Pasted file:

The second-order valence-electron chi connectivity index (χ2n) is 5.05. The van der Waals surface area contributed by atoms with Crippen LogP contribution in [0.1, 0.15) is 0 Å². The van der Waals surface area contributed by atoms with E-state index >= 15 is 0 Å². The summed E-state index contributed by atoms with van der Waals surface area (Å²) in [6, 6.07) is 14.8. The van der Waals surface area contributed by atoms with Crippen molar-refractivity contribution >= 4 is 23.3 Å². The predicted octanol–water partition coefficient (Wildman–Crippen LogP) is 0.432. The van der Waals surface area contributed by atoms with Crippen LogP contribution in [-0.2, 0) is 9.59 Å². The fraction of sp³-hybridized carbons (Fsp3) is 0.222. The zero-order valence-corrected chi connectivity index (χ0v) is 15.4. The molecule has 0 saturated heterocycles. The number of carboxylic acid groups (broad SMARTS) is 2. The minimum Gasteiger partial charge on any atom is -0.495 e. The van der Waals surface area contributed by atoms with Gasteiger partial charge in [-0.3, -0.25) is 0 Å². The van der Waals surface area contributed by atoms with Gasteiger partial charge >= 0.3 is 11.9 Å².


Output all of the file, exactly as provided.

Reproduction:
The second-order valence-electron chi connectivity index (χ2n) is 5.05. The van der Waals surface area contributed by atoms with Crippen LogP contribution in [0.1, 0.15) is 0 Å². The van der Waals surface area contributed by atoms with E-state index >= 15 is 0 Å². The summed E-state index contributed by atoms with van der Waals surface area (Å²) in [6, 6.07) is 14.8. The van der Waals surface area contributed by atoms with Crippen molar-refractivity contribution >= 4 is 23.3 Å². The predicted octanol–water partition coefficient (Wildman–Crippen LogP) is 0.432. The van der Waals surface area contributed by atoms with Crippen LogP contribution in [-0.2, 0) is 9.59 Å². The fraction of sp³-hybridized carbons (Fsp3) is 0.222. The zero-order valence-corrected chi connectivity index (χ0v) is 15.4. The molecule has 0 saturated heterocycles. The number of carboxylic acid groups (broad SMARTS) is 2. The minimum Gasteiger partial charge on any atom is -0.495 e. The van der Waals surface area contributed by atoms with Gasteiger partial charge in [-0.3, -0.25) is 0 Å². The van der Waals surface area contributed by atoms with Gasteiger partial charge >= 0.3 is 11.9 Å².